BO1.1 History of Mathematics - Material for the year 2019-2020

2019-2020
Lecturer(s): 
Dr Christopher Hollings
General Prerequisites: 

None.

Course Term: 
Michaelmas
Hilary
Course Lecture Information: 

16 lectures in MT and reading course of 8 seminars in HT

Course Weight: 
2.00 unit(s)
Course Level: 
H

Assessment type:

Course Overview: 

Quota The maximum number of students that can be accepted will be 20. Students should note, however, that numbers are unlikely to reach this level, and so there is little danger of not being accepted onto the course.

Learning Outcomes: 

This course is designed to provide the historical background to some of the mathematics familiar to students from A-level and the first four terms of undergraduate study, and looks at a period from approximately the mid-sixteenth century to the end of the nineteenth century. The course will be delivered through 16 lectures in Michaelmas Term, and a reading course consisting of 8 seminars (equivalent to a further 16 lectures) in Hilary Term. Guidance will be given throughout on reading, note-taking, and essay-writing.

Students will gain:

  1. an understanding of university mathematics in its historical context;
  2. an enriched understanding of the mathematical content of the topics covered by the course;
  3. a broader, multicultural view of mathematics

together with skills in:

  1. reading and analysing historical mathematical sources;
  2. reading and analysing secondary sources;
  3. efficient note-taking;
  4. essay-writing (from 1000 to 3000 words);
  5. construction of references and bibliographies;
  6. oral discussion and presentation.
Course Synopsis: 

Lectures

The Michaelmas Term lectures will cover the following material:

  1. Introduction: ancient mathematical knowledge and its transmission to early modern Europe; the development of symbolic notation up to the end of the sixteenth century.
  2. Seventeenth century: analytic geometry; the development of calculus; Newton's Principia.
  3. Eighteenth century: from calculus to analysis; functions, limits, continuity; equations and solvability.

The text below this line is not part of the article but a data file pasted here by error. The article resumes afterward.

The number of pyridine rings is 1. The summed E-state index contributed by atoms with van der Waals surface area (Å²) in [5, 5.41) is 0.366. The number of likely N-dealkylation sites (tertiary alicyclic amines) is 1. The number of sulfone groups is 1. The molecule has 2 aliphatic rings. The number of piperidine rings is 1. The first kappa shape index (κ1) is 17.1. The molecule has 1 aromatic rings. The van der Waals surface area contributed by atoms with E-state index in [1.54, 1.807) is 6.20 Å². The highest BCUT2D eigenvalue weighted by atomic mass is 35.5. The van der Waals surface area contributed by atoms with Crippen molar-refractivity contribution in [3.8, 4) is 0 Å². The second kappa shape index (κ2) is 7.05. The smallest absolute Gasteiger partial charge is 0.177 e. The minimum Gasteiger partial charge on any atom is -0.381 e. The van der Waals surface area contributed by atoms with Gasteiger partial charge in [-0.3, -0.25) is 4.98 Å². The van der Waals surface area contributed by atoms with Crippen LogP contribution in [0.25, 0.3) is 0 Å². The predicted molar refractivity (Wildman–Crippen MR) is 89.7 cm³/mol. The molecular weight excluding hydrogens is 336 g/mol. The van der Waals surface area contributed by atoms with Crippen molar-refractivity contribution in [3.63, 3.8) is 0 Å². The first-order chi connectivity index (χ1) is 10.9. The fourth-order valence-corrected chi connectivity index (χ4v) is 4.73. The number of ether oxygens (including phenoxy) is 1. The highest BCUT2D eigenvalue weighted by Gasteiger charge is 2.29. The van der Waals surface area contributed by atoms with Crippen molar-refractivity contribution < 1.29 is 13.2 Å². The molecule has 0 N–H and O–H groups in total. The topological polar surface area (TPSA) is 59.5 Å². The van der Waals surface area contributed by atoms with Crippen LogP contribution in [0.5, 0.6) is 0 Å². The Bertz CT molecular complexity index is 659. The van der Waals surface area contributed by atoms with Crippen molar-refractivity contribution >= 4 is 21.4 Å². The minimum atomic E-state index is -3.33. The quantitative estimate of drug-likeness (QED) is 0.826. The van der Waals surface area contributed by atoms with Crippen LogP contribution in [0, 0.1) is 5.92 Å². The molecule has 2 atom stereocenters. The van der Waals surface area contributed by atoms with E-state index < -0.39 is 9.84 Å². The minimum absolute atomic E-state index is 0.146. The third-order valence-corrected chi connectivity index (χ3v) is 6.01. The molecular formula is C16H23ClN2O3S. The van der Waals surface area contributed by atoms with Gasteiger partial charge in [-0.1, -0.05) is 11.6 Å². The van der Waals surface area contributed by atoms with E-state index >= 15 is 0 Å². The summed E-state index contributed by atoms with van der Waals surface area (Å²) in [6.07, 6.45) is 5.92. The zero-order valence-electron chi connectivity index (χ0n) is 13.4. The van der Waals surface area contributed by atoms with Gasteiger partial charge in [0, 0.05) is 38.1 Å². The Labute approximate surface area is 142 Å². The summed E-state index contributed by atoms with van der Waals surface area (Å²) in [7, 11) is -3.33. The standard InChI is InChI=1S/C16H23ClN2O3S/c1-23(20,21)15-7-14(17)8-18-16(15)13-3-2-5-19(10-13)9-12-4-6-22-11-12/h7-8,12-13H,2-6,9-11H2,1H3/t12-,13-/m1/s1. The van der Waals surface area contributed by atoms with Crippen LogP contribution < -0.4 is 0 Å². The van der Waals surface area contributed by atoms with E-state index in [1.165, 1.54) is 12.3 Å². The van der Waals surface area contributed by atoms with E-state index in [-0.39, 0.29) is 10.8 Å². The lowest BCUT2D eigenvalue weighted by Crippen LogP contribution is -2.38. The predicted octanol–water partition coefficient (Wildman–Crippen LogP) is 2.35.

4. Nineteenth century: group theory and abstract algebra; the beginnings of modern analysis; rigorous definitions of real numbers; integration; complex analysis; set theory; linear algebra.

Classes to accompany the lectures will be held in Weeks 3, 5, 6, 7. For each class students will be expected to prepare one piece of written work (1000 words) and one discussion topic. Students will also be expected to present the content of their essays to the whole class.

Reading course

The Hilary Term part of the course is run as a reading course during which we will study a selection of primary texts in some detail, using original sources and secondary literature. Details of the books to be read in HT 2020 will be decided and discussed towards the end of MT 2019. Students will be expected to write three essays (2000 words each) during the first six weeks of term.

Assessment
The Michaelmas Term material will be examined in a two-hour written paper during Trinity Term. Candidates will be expected to answer two half-hour questions (commenting on extracts) and one one-hour question (essay). The paper will account for 50% of the marks for the course. The Reading Course will be examined by a 3000-word essay at the end of Hilary Term. The title will be set at the beginning of Week 7 and two copies of the project must be submitted to the Examination Schools by midday on Monday of Week 10. This essay will account for 50% of the marks for the course.

Reading List: 
  1. Jacqueline Stedall, Mathematics emerging: a sourcebook 1540-1900 (Oxford University Press, 2008).
  2. Victor Katz, A history of mathematics (brief edition) (Pearson Addison Wesley, 2004), or:
  3. Victor Katz, A history of mathematics: an introduction (third edition) (Pearson Addison Wesley, 2009).
  4. Benjamin Wardhaugh, How to read historical mathematics (Princeton, 2010).
  5. Jacqueline Stedall, The history of mathematics: a very short introduction (Oxford University Press, 2012).
Further Reading: 
  1. John Fauvel and Jeremy Gray (eds), The history of mathematics: a reader, (Macmillan, 1987).

Further suggestions of additional reading on particular topics will be given throughout the lecture course.